Tuesday, August 13, 2013

Big Beach: T-shaped Hugging Waves, Scalloped Shore Line, & Deadly Surf

Big Beach on Maui's South Shore has some of the most intriguing waves I’ve ever seen. I’m not a wave expert, oceanographer, or a surfer, but the wave patterns here are kind of strange.

Tail end of a T-shaped wave.

Ever see a T-shaped wave? It’s a name I made up for the shape of certain waves at Big Beach.  The waves don’t always make a T-shape, but at certain
times of the year, or maybe under the right surf conditions, the surf makes these curious, unusual wave patterns.

What happens?
The wave approaches shore, but as it gets closer, splits into three parts. The middle of the wave slows down, and the sides of the wave move inward, sideways, as if they have arms.  The middle part of the wave catches up and meets the sides. I watched this in slow motion several times. It's like the wave is hugging itself!  Or trying to form the letter T. (If there's a scientic name for this type of wave, I'd love to know!)

The triplet wave then washes back from the shore, leaving a long vertical tail of water. From the bluff above, this looks very strange indeed, like fingers of water reluctantly leaving the shore. 

These triad waves somehow scoop the sand from the shoreline too, because the shore is frequently not straight or in a smooth line, but instead scalloped. So Big Beach has this peculiar scalloped shoreline from time to time.

This shoreline has ruffles and ridges!

Why does this beach make these crazy sideways, hugging waves? I don’t know. Maybe it has to do with last century’s military bombing on Kaho’olawe, the long narrow island across the water, and with the bombing along the La Perouse, Ahihi-Kinau area. The military doesn't bomb these areas any more, but both places were used for target practice for decades. One friend says that the reef and sand under the nearby ocean were massively impacted, so the wave patterns at Makena are not typical.

The only other place in Hawaii that I know of with really odd waves, is Goat Island on the North Shore of Oahu. Crossing from the shore to Goat Island, the waves criss-cross, and make X’s. I don't think this area was used as a military practice site. 

Big Beach is also known for a dangerous wave break. I call it the neck breaker beach. People innocently go out, not aware of the conditions, and come back in a stretcher. This seems to happen at least 10 times a year, which is not bad considering how many people go to this beach. But if it’s you, that’s a tragic way to spoil your vacation.  There’s also a riptide. So you have two ways to win the Darwin Awards: break your neck from a killer shore break, or go out too far, and be pulled out by the ocean. It’s sobering. That’s why we say, “Don’t turn your back to the ocean.”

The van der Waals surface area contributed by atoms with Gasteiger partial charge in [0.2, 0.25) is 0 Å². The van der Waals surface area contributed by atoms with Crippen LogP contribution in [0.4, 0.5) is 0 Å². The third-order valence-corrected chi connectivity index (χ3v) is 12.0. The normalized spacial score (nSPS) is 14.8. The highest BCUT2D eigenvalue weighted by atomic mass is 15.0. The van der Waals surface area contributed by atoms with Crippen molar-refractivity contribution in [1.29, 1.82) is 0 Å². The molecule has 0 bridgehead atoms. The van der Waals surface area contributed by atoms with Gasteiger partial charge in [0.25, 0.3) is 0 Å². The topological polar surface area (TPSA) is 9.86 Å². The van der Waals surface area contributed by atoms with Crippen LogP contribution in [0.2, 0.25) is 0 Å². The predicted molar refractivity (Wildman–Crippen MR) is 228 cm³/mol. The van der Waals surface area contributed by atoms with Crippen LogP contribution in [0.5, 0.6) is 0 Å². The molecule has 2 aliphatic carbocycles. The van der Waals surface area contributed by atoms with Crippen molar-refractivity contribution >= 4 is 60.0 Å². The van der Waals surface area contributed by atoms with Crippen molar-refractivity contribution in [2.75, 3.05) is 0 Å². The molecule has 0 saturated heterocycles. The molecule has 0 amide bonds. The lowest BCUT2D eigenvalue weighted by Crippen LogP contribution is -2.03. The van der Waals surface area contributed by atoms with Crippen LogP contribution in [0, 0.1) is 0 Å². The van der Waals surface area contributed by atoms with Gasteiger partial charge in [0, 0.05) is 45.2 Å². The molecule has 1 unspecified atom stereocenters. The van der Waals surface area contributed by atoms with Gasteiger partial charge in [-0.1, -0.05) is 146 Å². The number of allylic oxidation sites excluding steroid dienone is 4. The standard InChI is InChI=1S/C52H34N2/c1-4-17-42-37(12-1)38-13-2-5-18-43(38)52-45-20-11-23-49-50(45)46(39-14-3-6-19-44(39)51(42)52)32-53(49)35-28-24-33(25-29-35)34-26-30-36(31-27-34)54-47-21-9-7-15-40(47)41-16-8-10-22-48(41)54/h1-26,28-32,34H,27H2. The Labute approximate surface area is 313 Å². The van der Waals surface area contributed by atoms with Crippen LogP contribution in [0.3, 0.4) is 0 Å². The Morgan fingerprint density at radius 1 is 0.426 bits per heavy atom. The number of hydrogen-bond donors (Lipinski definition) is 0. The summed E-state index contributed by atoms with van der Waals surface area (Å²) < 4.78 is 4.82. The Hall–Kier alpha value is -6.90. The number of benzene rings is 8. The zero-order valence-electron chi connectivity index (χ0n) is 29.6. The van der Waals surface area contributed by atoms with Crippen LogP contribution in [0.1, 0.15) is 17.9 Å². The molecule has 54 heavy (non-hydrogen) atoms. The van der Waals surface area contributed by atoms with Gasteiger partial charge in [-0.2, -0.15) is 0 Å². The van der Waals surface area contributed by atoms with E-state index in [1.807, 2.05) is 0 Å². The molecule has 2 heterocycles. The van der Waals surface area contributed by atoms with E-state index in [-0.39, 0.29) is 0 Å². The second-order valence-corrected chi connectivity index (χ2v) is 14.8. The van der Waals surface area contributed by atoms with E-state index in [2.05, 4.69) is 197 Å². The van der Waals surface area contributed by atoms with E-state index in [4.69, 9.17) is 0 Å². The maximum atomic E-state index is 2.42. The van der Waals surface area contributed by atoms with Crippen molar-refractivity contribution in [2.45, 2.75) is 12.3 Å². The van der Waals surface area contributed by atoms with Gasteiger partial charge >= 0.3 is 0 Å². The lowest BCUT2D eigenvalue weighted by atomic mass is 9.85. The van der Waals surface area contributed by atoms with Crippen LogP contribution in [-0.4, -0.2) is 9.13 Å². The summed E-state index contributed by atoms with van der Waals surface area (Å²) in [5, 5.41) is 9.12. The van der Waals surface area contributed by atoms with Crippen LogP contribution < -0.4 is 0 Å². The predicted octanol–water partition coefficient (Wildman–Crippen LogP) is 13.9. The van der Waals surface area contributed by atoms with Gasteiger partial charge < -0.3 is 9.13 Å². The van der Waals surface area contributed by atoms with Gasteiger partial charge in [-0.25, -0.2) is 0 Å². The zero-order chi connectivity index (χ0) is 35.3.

A couple of years ago, lifeguard stations were installed at the beach, and some dire but comical warnings sound out of the megaphones across the sand:

Ø“If you are new to body boarding, today is not your day. You, standing in front of the shore break, today is not your day. This is not a good idea.”

Ø “The waves backslide into the depression – where you are standing – and will carry you out.  Your child was carried out by those waves earlier and is NOW standing in the same place. Those of you who are hitting head first into the sand, those waves are going to take you. It’s only a matter of time. If you don’t know the water conditions just ask. We are here to ask. Some of you NEED to do this.”

The surf here is usually so good that a lot of body boarders and skim boarders love this beach. Of course, they also know what they're doing, or have survived to surf another day. 

Another infrequent oddity of Big Beach is that the sand can wash out by the ton for weeks. Really large waves can come in and flood the beach, which is not that common either, but it’s a fascinating sight, especially from the overlook on the ridge.

It’s a gorgeous beach though, long stretches of golden sand, beautiful sunsets, no mega mansions or hotels nearby…One of the most picturesque beaches on Maui in my book. 

In short, Big Beach - unusual waves, dangerous surf, and extreme beauty. 

You may also enjoy reading:  
The Makena Cloud: Paradox of Maui Rain (yes, it rains on the beach)
Shark Attack at Makena


  1. Gorgeous photos Courney - Interesting post. The ocean can look so harmless and be so dangerous. A couple of years ago a friend of a friend was standing in knee deep water here at a RI beach. His back was towards the ocean. He bent down to pick up his wife's hat which had blown off and a wave knocked him down paralyzing him. Freak accident on a day the ocean was seemingly unthreatening.

  2. Big Beach looks beautiful but the ocean can be mysterious and dangerous. The T waves are fascinating and there must be some sort of explanation for them. I liked watching the big waves come crashing in. A powerful expression of nature we don't get to see around here.

  3. I've been knocked down by a wave out of nowhere, and hit the sand on my shoulder. Which hurt for months. The ocean's deadly.

  4. There must be a scientific term for this type of wave, but have been too occupied to look for it. The waves are mesmerizing.

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